As farms prepare for another fall harvest, the message from local farmers remains the same: climate change has taken a heavy toll on crops. 

The Sammamish Valley Alliance hosted its annual Fall Harvest Celebration at 21 Acres, and several other locations around the valley, on Saturday, Sept. 25. 

A slew of farms over on Northeast 124th Street celebrated the harvest with tours, apple picking, fresh food and more. Blooming Market, located at South 47 Farms, displayed an array of local products from a collective of women-owned businesses. Products ranged from henna to hemp.

“It's been hit or miss because it's so brand new, but I think everybody's having fun,” said Jessi Bloom, owner of NW Bloom and co-host of Blooming Market. She also teaches permaculture at Oregon State University and serves as a King County Agricultural Commissioner. 

Bloom launched the market earlier this year alongside Natali Schutz, owner of ZOZ Wellness. About 2.5 acres of hemp for Schutz’s products is grown on-site. 

According to Bloom, the market was a joint idea between her and Schutz to fight the stigma of cannabis and the challenges that women often face in business. Saturday was the last market of the season, she noted. 

“We're both women in the industry that are very dominated by men, especially in this world of farming and cannabis and landscaping,” Bloom said. 

NW Bloom, a landscape ecological service company, has served the greater Seattle area since 2000. The business specializes in environmentally conscious alternatives to conventional landscape practices, according to its website. Projects range from stormwater management to residential backyard renovations.  

Bloom said she launched the farm about three years ago “as a way to connect with the community.” Since then, she has taken over different areas of the property that needed stewarding such as the apple orchard and blueberry bushes.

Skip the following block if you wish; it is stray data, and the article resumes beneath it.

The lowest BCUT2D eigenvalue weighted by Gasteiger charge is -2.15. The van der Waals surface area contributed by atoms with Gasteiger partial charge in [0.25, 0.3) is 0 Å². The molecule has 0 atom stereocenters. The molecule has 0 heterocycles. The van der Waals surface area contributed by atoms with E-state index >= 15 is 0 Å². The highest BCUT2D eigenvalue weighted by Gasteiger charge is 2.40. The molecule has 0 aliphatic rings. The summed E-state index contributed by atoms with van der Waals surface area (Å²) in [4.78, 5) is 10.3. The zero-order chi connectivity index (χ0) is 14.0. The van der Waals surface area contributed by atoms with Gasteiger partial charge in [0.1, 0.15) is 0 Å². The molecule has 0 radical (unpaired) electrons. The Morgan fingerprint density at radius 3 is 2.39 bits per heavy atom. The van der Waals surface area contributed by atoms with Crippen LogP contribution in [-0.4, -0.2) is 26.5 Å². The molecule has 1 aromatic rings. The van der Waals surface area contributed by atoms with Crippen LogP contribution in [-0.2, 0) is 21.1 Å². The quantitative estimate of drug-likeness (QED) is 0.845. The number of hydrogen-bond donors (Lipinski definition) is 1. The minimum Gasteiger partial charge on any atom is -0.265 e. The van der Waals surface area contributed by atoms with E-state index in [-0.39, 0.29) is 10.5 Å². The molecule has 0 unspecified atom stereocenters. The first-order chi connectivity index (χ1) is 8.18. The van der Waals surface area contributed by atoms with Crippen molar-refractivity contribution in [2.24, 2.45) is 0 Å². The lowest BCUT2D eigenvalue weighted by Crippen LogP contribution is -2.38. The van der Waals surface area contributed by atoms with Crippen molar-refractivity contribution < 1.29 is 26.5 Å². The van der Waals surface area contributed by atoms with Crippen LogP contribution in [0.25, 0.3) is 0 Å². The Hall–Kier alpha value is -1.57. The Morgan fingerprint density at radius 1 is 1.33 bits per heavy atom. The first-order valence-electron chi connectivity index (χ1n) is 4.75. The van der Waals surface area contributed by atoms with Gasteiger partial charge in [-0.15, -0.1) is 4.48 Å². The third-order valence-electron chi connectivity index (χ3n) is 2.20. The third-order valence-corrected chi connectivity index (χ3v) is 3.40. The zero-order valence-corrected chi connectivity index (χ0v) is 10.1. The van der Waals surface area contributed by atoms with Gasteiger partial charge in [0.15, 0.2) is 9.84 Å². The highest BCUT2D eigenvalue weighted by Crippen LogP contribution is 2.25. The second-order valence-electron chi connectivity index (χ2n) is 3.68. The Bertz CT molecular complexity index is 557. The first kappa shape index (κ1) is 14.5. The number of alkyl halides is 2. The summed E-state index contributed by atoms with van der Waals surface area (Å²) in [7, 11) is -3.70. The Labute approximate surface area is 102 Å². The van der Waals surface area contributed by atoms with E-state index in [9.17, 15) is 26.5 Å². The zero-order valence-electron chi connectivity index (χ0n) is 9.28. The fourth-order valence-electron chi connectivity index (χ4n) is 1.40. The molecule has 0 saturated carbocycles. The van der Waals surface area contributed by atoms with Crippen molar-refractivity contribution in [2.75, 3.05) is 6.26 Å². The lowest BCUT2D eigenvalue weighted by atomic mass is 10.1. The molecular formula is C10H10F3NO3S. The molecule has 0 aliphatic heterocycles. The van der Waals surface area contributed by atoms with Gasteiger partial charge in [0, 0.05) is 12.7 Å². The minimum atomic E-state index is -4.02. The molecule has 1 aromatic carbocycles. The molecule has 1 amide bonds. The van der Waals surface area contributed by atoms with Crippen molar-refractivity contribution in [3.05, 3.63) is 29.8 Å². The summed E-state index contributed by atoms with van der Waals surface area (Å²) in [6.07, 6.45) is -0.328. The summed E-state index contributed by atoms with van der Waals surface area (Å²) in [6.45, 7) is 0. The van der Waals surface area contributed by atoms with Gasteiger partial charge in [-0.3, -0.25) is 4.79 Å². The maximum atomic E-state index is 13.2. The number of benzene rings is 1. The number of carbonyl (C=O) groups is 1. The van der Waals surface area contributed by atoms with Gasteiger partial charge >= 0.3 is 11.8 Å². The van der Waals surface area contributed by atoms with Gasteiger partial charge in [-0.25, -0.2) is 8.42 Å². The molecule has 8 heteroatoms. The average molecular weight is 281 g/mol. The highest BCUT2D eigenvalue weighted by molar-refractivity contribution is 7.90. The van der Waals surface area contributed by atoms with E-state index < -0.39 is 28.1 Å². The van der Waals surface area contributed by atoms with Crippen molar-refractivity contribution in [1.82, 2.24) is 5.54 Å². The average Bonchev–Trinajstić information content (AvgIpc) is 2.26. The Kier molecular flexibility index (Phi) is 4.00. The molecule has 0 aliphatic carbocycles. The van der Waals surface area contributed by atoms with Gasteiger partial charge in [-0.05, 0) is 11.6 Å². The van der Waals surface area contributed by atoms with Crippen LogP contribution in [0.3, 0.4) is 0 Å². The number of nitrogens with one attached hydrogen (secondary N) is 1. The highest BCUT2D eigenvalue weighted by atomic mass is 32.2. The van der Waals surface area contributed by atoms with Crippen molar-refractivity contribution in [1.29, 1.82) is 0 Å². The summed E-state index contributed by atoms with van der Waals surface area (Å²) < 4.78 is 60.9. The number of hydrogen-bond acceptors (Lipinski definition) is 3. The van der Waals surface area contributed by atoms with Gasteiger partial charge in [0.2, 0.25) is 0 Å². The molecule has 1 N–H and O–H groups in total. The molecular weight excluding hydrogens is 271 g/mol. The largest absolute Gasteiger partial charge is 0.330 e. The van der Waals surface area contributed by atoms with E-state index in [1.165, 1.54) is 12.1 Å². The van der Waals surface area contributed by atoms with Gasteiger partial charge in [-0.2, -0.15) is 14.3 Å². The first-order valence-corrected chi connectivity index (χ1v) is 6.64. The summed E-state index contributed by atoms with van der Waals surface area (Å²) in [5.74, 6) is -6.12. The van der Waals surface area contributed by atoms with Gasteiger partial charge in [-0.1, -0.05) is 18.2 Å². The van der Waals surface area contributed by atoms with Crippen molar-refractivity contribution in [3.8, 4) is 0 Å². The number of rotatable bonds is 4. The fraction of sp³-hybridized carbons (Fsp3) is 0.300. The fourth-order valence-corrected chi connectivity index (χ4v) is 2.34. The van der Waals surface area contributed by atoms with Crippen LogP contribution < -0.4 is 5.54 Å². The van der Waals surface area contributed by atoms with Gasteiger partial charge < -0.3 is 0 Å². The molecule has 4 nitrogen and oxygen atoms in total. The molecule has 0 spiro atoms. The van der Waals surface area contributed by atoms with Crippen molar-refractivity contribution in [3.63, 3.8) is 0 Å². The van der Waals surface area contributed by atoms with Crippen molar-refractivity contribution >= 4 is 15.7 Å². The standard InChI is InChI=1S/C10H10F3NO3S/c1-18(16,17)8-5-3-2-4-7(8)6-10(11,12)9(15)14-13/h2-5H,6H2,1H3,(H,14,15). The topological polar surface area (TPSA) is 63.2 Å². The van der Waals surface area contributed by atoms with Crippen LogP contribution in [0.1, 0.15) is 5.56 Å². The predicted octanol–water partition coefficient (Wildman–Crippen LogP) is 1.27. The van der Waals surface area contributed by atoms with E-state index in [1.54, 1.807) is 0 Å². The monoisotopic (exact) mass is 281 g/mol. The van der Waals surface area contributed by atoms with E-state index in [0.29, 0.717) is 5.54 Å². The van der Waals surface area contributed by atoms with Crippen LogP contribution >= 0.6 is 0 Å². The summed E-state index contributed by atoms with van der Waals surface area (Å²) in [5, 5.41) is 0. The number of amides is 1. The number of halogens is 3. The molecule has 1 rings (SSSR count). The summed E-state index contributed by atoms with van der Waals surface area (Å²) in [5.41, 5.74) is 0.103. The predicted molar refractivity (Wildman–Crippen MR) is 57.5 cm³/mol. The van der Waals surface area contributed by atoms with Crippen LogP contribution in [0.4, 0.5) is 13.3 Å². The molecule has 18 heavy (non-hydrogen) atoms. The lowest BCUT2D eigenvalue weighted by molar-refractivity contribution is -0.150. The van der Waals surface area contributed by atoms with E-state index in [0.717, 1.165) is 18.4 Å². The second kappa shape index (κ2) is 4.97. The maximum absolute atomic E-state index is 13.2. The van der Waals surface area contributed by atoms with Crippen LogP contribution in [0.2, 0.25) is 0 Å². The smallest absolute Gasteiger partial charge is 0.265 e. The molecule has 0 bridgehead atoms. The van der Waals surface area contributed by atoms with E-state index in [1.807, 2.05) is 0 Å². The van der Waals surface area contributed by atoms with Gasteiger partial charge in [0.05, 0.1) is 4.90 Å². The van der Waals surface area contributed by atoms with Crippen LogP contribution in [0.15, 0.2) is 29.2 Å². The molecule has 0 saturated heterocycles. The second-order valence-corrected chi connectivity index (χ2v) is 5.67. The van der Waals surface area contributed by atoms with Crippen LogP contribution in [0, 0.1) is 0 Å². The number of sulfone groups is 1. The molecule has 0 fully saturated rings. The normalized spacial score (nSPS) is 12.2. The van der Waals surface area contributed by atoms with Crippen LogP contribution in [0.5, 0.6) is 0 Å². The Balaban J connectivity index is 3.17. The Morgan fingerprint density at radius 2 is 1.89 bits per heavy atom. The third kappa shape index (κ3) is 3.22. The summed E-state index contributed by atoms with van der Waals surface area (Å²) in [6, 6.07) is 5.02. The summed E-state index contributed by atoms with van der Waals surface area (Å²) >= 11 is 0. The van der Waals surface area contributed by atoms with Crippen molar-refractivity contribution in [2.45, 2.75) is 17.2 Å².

“Nobody was taking care of them,” she said.

According to her, the land is owned by an unknown person and six farms operate business on the property. She said the area has become a hub for community building and education. 

“The farmland is nice and accessible, but it's very challenging as a business owner,” Bloom said. “When I got here, I realized how there's very little leadership around the agricultural sector. All this land has been threatened by development or other issues.” 

She said farms are disappearing fast, especially in this area with all the construction and development. Additionally, she noted, worsening conditions as a result of the climate crisis are not helping the situation.

Most significantly, she said, the recent heat waves created more sunburned and damaged fruits. Less people were able to visit the orchard this year due to apple damage, she added.

“The apples taste great, they just don't look as pretty this year,” she said. “They're never going to be cosmetically perfect because we don't use chemicals.  

Bloom said her biggest message to the community is elect people that care about the future. Politicians need to be thinking about what the climate and food production will look like for their kids 10-20 years from now, she said. 

“It's just a matter of educating folks about the circumstances and letting them know that the plants are all stressed,” she said. “As food is harder to grow, the costs are just going to go up. It’s very relevant, very local.”

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